Despite the century-long suppression, Ireland has managed to develop a rich cultural heritage. Irish culture, including the Irish pub, music and literature, enjoys huge international popularity and the St Patrick’s Day Festival is celebrated by millions of people all over the world every year. The native Celtic language is still an important subject to be taught in school and it is still spoken on an everyday basis in certain areas in Ireland. The significance of Irish heritage and identity also shows in the huge support for Gaelic sports.



The stream of Irish world literature that has enriched world culture has almost entirely been written in English, which is mainly due to the suppression of Irish language under British rule. Those manuscripts composed in Irish, many of them are of religious nature, include lyric poems or fragments of epic verse.
Literary production was generally low until the 19th century and the revival of literature goes hand in hand with the renaissance of Irish language which emerged with Irish nationalism and put Irish plots into the focus. Some of the most relevant writers of 19th and 20th century Ireland, including Brendan Behan and Flann O’Brien, published their work in both English and Irish. Some of the works of Oscar Wilde and Samuel Becket were also composed in French.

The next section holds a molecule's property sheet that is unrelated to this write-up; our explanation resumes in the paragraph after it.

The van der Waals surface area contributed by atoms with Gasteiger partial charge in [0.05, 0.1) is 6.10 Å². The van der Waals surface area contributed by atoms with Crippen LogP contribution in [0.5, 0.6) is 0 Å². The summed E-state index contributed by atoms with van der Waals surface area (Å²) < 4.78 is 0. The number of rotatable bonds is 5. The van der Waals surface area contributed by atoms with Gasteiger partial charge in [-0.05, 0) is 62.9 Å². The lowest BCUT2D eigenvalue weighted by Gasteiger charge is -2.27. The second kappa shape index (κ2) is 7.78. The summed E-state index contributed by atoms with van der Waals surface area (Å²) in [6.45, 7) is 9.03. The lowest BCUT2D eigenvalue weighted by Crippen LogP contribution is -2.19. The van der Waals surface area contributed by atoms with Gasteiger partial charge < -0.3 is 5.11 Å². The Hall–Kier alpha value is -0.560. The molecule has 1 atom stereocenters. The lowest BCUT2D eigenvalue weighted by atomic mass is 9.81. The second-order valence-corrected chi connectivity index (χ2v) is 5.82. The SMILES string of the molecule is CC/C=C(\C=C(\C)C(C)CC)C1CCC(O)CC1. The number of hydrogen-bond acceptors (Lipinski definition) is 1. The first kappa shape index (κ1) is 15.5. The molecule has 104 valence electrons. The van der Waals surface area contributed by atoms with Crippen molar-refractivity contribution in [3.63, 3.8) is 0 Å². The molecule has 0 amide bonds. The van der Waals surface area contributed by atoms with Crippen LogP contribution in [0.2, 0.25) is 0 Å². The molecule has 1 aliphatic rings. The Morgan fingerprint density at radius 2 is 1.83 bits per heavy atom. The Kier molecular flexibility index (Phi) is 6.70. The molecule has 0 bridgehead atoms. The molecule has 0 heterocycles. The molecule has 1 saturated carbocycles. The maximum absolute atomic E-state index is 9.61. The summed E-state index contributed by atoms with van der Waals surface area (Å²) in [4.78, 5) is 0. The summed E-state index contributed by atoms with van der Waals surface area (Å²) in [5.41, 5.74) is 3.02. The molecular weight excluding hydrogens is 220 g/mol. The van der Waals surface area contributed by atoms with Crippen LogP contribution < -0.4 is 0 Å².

The Easter rising and War of Independence brought a period of censorship and many writers joined the Republican movement. The time after independence saw a new height of the Irish short story. Two Irishmen were awarded the Nobel Prize for Literature in the 1920s - poet William Butler Yeats in 1923 and dramatist George Bernhard Shaw in 1925. Further awardees include Samuel Beckett (1969) and Seamus Heaney (1995). Other literary figures with international reputation include George Moore, Enda O’Brien, Flann O’Brien, Roddy Doyle, John Banville, Sean O’Casey, Oscar Wilde and of course James Joyce.


For centuries, Ireland has been producing a unique mix of traditional music. Music makes up for an important part of Irish culture, has been passed on from generation to generation and is known all over the world.